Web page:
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Big drop in mental health referrals in Bucks

One study shows a decline in therapy referrals

Published by Scarlett Bawden-Gaul at 5:55am 24th July 2020. 3-minute read.

Big drop in mental health referrals in Bucks

Two studies have been released looking at mental health services in Buckinghamshire. 

In the county, one in seven patients feel their mental health problems are going unrecognised by their GP. 

These figures come from a survey of 5,593 patients in the NHS Buckinghamshire CCG, with 2,506 having mental health needs of some kind at their last GP appointment,

Of those 14% felt their needs had not been recognised or understood after speaking to their doctor.

Royal College of GPs chairman Professor Martin Marshall said mental health is a priority in general practice, but some conditions are "complex and difficult to diagnose".

"It’s not uncommon for some patients to present with physical issues, such as chest pains, and only after careful assessment would a GP be able to determine if a symptom is due to an underlying physical condition or stress and anxiety.

"The standard 10-minute appointment is not fit for purpose, particularly for complex conditions. If we are to give mental health problems parity of esteem with physical health problems, the reality is GPs will need more time with patients."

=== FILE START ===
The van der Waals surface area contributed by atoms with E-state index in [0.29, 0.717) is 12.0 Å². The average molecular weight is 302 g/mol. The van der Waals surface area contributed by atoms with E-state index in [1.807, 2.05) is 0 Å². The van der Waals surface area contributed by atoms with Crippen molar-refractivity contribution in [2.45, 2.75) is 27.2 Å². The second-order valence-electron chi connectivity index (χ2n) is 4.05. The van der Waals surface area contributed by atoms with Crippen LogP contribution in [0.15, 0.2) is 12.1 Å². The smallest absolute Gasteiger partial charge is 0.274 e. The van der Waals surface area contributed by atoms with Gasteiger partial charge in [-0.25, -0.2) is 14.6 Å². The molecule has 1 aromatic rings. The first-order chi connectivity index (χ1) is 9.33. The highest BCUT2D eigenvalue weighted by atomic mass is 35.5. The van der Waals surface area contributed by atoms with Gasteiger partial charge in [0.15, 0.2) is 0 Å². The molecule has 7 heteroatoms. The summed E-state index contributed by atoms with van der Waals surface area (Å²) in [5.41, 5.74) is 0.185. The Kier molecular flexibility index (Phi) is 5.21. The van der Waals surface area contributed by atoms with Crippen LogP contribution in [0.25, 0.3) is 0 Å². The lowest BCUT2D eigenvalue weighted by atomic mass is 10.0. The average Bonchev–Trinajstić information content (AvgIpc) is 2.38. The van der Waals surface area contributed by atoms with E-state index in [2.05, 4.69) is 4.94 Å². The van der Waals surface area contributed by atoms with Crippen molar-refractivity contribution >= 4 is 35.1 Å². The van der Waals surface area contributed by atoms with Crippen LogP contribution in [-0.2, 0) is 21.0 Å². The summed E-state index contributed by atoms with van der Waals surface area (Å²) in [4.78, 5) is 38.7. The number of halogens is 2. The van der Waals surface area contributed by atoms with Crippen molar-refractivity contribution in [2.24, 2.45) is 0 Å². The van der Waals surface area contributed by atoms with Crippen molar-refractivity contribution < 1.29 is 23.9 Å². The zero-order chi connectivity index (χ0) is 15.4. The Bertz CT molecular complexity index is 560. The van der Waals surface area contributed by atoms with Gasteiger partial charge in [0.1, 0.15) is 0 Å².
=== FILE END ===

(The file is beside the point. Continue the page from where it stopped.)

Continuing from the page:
GP Sian Roberts, from Buckinghamshire GP says going to the GP is not the only option:

"In Buckinghamshire people don't have to, if they feel they want to get help elsewhere. Patients can self refer to the Healthy Minds service in Buckinghamshire.

"This is very much encouraged as we recognise that not all people want to come to the GP or maybe they're working.

"There is some flexibility around that 10 minutes, but certainly if it looks like there are some complex mental health issues the GP or Practise Nurse would be very likely to extend that appointment."

Another recent study revealed that the number of referrals for mental health issues like anxiety and depression have fallen by over half in a year. 

NHS statistics show 1,075 people were referred to psychological therapies for these issues in the Bucks CCG area last year. 

This number has fallen to just 490 this April - a drop of 54%.

There was also a drop in the number of patients who began therapy during the month – 485 compared to 905, a fall of 46%.

Dr Roberts says COVID-19 is expected to have impacted a range of services like this:

"We have had people who have been very good at social distancing, but fear of contracting covid and also fear of going to a health facility has meant we perhaps have not had as many people presenting as frequently as we might have had before. 

"Whilst we did see the initial dip, over the last month we have seen this increase. So people are starting to access the right care for their mental health needs."

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